And he proceeded to reveal to me this whole little private sort of “parallel” intel network he’d cooked up, all on his own, that was based around a few friendly Catholic priests and missionaries, both French and Vietnamese, here and there in South Vietnam and even one in the North, as well as the odd French writer and academic, that he’d somehow, God knows when, been in contact with and cultivated.
Problem was, his French was too rudimentary for him to properly exploit any of these guys by himself. Also, (it rather went without saying), he was busy with, ah, other, rather bigger things – but because of the “personal/religious aspect”, he didn’t feel like entrusting the running of his little intel net to “official channels”, and so he’d stumbled on me and decided to ask if I thought I could handle it. I said “I don’t see why not, sir.” “Good,” he said.
He told me to get into civvies, which I didn’t own over there — I had to go down to Tu Do Street and buy some ersatz Vietnamese jeans and poncey French shirts – and I got into precisely the kind of “light cover” that those J-2 idiots had refused to let me adopt when I was trying to join the “Cercle”. (The tell-tale GI haircut remained as an indelible Mark of Cain, of course, but the civvies did allow me to achieve at least a measure of “status ambiguity”. And I could still keep my sidearm, which I kept in an attaché case).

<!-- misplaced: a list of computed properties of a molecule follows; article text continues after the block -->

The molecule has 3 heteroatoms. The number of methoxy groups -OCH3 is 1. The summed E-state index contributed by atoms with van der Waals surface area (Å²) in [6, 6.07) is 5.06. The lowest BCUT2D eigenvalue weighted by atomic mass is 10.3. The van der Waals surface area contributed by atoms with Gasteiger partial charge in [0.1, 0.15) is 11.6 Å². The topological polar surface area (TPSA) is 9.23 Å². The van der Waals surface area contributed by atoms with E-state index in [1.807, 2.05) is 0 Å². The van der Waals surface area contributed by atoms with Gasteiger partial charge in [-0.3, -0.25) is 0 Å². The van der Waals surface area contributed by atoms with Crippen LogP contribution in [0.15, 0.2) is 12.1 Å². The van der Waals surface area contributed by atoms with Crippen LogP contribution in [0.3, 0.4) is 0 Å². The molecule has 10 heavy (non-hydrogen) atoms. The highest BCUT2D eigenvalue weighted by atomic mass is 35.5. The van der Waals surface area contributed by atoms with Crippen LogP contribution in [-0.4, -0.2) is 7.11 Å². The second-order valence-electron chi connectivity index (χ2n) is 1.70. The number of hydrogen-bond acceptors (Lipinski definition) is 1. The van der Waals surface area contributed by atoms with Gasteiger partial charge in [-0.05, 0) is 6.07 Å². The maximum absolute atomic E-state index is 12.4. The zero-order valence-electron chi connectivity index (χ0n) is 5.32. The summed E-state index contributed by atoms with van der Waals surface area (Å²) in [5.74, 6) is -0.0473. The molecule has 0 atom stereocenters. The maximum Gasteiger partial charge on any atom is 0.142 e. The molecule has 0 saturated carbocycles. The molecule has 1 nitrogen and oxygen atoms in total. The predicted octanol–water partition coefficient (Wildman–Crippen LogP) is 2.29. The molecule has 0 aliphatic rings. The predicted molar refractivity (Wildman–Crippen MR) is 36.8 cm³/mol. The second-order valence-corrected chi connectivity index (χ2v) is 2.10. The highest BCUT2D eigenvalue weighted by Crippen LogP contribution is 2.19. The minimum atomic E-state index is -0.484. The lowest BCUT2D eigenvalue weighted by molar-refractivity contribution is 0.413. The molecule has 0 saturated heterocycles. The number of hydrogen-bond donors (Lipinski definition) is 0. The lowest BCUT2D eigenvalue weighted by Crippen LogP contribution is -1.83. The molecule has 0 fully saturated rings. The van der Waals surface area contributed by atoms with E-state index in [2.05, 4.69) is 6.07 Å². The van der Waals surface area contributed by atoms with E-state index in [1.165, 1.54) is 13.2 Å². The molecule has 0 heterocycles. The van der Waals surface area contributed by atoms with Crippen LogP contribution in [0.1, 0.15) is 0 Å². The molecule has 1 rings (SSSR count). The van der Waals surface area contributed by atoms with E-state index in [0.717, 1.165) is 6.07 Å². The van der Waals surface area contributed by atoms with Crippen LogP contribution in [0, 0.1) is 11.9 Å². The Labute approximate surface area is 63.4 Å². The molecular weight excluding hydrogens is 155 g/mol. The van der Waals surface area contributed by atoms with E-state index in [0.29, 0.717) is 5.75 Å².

I was given a little signed internal Army memo saying that I was until further notice on “special assignment for COMUS-MACV” and was allowed to be “out of uniform”. (As far as my SRA buddies were concerned, I told them that Abe had asked me to tutor some of his staff in French, but the more I tried to explain the civvies, the more bemused they became – they thought I was just going dangerously “walkabout”, but I assured them all was kosher — and happily they all had other fish to fry, and didn’t press me.)
And so bit by bit, one by one, Gen. Abe began feeding me these contacts of his – two French priests, then a Vietnamese one, then a French author/professor, and so it went – there were about half a dozen in Saigon itself. And I started meeting with them, first at Saigon’s main Cathedral, and we expanded from there, having brief, discreet meetings. Sometimes in bookstores, the bus station, in little cheap soup/restos, cafes.
It was certainly a slow and plodding process — first I had to gain these guys’ trust, and then I had to find out what they might have that could interest/help us/the General.
A lot of it turned out to involve secret communist sympathizers and even cadres within the Catholic community and Vietnamese Ministries of Education and Culture. But of considerably more interest were their occasional reports of popular discontent in villages and regions that we knew to be under VC/NVA control.
These brave souls who made up Gen. Abe’s private little intel net had put up a facade of “neutrality” in their private and professional lives in order to survive in their difficult environments, but they were secretly quite anti-communist and were willing to help us clandestinely, as long as we/I could assure their security. That said, I can’t say that these characters were exactly a bundle of laughs – they were serious, preoccupied, even worried people. (And right to be so.)
PAL: Could you realistically do that? Assure their safety, I mean.
JJ: No, of course not – not in any meaningful sense. But what I could do was to operate with as much discretion and tact as I could possibly muster. And in this I really went out of my way to be careful – with everybody, including such US military “authorities” as the MPs and even with my own military buddies and colleagues, from whose orbits, as I said, I pretty much disappeared during those final two months of my tour.